1/8" brass rod inlay into wood - Coolant necessary?

I’m thinking about a project where i’d have 1/8" or 3/16" brass rod inserted into a wood panel (like pins), or possibly laid in a line around the edge (picture frame style). Once it’s inserted, I’d want to surface the panel/rod to make it all flush. If I’m running a surfacing pattern across a larger board and the 1/4" endmill would occasionally encounter the brass rod, I’m thinking I’d have to use feeds/speeds for the brass instead of a faster rate for the wood, but would I need to use any kind of coolant? Or would cutting through 1/8" brass rod with a small stepover and DOC not require it?

Alternatively, I could set up some geometry around the brass part to avoid it while surfacing the wood, then pass back and forth over the brass slowly until it’s down to the same level… say, passing an inch or so to either side of it to let the endmill/brass cool between cuts.

Does this sound like a plan for avoiding the use of coolant? I’m worried about staining my wood panel with coolant.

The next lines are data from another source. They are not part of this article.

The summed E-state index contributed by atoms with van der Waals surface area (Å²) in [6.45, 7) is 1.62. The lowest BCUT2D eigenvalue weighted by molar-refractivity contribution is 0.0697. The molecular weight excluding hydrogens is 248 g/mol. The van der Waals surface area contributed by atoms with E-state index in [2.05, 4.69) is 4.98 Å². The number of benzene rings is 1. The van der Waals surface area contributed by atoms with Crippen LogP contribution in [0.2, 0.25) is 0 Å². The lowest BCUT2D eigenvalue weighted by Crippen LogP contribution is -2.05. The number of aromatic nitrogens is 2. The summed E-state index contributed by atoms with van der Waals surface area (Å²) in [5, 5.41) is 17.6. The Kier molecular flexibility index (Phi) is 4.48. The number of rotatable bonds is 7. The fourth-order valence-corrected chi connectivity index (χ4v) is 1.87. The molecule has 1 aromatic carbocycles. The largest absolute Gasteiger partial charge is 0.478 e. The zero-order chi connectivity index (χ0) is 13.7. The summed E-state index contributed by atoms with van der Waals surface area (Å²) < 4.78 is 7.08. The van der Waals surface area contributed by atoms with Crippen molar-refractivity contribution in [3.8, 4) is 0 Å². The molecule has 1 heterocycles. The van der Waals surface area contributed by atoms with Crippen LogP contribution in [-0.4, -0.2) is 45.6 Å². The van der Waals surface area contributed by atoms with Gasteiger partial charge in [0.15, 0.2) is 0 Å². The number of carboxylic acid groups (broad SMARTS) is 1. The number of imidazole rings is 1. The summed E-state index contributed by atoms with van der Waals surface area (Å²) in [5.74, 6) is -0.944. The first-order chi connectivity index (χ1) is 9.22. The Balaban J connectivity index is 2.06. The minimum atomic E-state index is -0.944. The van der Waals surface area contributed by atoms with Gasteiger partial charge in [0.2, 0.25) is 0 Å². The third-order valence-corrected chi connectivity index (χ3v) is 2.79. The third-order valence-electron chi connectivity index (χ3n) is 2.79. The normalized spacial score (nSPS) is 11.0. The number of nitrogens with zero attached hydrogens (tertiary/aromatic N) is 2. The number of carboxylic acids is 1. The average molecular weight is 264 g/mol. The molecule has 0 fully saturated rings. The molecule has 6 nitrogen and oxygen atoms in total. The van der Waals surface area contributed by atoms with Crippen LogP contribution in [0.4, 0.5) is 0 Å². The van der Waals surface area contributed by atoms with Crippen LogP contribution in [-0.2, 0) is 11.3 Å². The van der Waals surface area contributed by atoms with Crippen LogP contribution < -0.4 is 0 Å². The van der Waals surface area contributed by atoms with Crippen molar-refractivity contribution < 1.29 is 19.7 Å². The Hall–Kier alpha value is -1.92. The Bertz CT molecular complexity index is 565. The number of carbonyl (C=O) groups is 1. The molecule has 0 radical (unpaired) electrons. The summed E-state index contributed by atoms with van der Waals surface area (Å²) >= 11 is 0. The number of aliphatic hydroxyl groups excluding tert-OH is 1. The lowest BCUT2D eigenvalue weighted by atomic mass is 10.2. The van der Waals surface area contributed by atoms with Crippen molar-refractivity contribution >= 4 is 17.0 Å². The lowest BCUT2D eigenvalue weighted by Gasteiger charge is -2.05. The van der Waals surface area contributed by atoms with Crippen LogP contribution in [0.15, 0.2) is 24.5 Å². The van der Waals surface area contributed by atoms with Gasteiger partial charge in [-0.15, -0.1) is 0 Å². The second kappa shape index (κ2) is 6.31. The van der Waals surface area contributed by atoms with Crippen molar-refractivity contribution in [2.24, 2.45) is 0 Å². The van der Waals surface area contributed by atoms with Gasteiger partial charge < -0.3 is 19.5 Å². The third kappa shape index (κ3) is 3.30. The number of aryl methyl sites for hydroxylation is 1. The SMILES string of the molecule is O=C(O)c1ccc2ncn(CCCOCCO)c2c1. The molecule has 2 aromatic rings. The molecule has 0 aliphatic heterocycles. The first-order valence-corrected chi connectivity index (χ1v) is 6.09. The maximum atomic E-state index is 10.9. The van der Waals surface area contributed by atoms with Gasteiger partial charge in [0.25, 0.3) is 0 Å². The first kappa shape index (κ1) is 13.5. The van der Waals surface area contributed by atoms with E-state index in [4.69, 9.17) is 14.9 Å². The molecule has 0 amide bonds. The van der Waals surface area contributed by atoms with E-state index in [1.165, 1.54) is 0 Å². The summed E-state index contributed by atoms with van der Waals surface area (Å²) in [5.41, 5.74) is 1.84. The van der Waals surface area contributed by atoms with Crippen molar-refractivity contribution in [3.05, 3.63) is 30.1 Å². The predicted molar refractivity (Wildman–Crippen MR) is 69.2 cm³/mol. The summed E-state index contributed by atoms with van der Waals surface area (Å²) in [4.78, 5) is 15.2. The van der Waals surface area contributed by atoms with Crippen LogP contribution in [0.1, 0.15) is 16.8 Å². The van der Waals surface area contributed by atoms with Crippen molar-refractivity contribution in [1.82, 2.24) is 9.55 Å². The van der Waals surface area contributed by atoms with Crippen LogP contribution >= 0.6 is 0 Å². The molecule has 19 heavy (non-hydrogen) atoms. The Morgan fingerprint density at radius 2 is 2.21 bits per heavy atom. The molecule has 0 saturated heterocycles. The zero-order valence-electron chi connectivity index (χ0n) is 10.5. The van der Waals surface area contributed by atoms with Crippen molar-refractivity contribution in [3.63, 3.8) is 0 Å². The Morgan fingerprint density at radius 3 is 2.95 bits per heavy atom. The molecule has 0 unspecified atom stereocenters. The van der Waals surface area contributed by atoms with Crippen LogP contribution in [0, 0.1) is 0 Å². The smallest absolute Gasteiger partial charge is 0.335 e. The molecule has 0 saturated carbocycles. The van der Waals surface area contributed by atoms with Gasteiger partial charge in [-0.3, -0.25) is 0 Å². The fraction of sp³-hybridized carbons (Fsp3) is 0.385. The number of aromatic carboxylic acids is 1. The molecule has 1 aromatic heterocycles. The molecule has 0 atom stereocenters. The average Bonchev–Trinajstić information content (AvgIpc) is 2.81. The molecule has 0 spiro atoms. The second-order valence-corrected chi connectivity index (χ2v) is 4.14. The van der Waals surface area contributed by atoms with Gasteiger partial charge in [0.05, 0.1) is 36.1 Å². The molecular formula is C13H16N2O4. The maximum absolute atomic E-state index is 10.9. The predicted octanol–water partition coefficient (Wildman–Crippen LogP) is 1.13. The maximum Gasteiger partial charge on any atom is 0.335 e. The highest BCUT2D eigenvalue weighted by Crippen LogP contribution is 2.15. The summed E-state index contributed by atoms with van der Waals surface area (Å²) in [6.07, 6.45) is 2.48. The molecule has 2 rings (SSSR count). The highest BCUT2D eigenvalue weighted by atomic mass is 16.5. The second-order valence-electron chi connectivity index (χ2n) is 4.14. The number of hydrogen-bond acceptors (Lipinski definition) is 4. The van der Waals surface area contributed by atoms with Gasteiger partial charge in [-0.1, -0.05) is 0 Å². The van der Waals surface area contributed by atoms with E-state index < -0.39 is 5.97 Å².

I’d cut it dry, and agree that leaving a reasonable space around the brass and then cutting in a second pass at feeds and speeds suited for brass would be the best option.


Would I need to change endmills for that, or can I use a standard uncoated #201? OR, if I use a ZrN 201, can I cut wood with it? In order to get a flush surface it would be important that both passes be at the same zero.

I prefer to use a given endmill in one material. Probably for this, there wouldn’t be enough cutting to really matter.

Probably you could do a third pass leveling both materials.

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I’m no help here on using a CNC, but I used to inlay brass rod into plywood to make the lines on a game board I build. This was a decade and a half ago and I stopped doing it. I routed the groove, glued in the brass inlay and then used a sander to flatten the surface. Maybe a CNC is not the right tool for this job.


Brass is pretty forgiving, the #201 will be fine.

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